Social Media for the Voluntary & Public Sectors @ No1 Leeds

Many thanks to VCS Learning for putting on the social media event at i2 offices on Whitehall Road   I was there representing Oblong Leeds

@tomriordan

Tom Riordan CEO Leeds City Council spoke about his use of Twitter to help people understand the work of the council and to help change perceptions. He explained that some people had an impression of the council as being inaccessible – Twitter is a way for him to open up the council.

 

 

Twitter also makes him accessible as a CEO, and said that he always responds to Twitter messages. He was aware that some users engage in negative snipes but said he always responds politely.

I was encouraged that Tom Riordan sees Twitter as an interactive tool rather than simply a means of broadcasting. He was quite clear to say that he uses Twitter to get a feel for prevailing opinions and get feedback. A listening CEO of a council. And because Twitter is so instant he can be ahead of the game, “even beats the 24 hour news channels”

Some benefits include seeing his organisation from a range of perspectives, extending his own networks and linking with other people and organisations which can inform his decision making.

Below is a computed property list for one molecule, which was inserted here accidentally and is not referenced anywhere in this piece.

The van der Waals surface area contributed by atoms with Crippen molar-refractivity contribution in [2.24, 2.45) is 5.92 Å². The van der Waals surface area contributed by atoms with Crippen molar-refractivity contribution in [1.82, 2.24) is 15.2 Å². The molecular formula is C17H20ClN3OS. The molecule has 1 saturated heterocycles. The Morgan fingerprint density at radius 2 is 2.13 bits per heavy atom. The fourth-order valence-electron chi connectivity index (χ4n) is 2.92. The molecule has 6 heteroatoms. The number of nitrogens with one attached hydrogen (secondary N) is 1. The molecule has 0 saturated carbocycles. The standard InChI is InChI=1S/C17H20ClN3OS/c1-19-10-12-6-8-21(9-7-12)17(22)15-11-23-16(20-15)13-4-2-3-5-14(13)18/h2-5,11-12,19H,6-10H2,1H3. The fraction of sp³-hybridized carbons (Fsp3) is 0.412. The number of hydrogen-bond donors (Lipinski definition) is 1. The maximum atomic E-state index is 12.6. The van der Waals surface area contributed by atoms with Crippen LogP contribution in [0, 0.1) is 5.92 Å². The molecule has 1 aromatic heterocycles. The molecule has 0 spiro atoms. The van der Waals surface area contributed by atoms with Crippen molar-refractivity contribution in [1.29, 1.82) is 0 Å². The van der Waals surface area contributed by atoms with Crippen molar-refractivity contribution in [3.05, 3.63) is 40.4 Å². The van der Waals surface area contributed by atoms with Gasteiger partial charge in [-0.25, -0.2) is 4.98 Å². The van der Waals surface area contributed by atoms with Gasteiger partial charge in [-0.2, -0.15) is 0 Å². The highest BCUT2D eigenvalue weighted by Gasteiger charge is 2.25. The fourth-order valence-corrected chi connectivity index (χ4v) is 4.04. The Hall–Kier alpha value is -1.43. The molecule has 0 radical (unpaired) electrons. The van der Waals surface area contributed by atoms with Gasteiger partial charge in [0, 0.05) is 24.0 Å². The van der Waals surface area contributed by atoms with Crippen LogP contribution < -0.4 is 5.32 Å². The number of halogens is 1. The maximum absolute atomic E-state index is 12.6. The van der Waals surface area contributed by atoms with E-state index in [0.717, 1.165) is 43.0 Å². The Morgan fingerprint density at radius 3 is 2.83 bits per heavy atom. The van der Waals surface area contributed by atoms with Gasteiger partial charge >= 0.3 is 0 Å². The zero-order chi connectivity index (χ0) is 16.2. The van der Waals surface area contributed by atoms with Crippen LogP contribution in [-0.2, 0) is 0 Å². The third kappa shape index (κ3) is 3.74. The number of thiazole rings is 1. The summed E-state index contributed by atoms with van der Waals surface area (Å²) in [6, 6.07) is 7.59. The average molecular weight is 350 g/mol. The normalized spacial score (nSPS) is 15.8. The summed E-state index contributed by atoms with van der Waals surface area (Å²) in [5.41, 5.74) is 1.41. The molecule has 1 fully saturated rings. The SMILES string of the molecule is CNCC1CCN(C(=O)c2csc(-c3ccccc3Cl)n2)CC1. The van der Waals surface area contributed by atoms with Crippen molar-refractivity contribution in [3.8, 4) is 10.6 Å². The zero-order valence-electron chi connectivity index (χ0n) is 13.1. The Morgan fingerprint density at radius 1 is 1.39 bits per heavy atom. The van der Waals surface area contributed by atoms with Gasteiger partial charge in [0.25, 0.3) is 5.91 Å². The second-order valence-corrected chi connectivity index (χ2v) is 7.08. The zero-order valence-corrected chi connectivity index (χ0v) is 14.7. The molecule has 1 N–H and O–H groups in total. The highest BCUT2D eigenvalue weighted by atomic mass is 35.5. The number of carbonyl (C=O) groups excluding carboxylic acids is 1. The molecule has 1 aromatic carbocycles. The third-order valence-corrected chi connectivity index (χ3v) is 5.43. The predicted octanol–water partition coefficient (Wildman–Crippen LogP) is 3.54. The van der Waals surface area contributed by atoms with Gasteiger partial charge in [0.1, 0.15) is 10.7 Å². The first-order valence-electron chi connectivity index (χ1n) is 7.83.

Twitter is also very good at alerting council staff to important news and in some ways fulfils the function of a newsletter.

He said that council leader Keith Wakefield was a new convert to twitter and that it is the former Twitter cynics that might make the best tweeters.

The verdict on Facebook was less favourable which he reserves for personal interactions and doesn’t talk about business. Facebook he said can be problematic – all too easy to say something embarrassing. Linked in he uses to gather people into his network and sometimes to engage interesting groups – but not to do much posting.

@AlexSwallow

Alex Swallow founder of Young Charity Trustees spoke next. He went through some solid and sensible uses of social media.

But the thing that struck me was that without social media his organisation probably would not have existed. Young Charity Trustees can exist without and office, without being registered as an organisation, have no paid staff, no printed materials and no costs.

So, social media is an important brand building and PR tool. You can create and organisation’s identity and presence in the wider world. You can give the public insights into your organisation, making the walls invisible. You can change perceptions You can listen to your customers and stakeholders and form new partnerships. You can manage your own press coverage and tell the world what you had for tea.

Published by Mark

Mark Waddington is a former BBC broadcaster and producer. He now works for the Diocese of Leeds as Urban Mission Officer. If you would like to get in touch email mark.waddington@leeds.anglican.org

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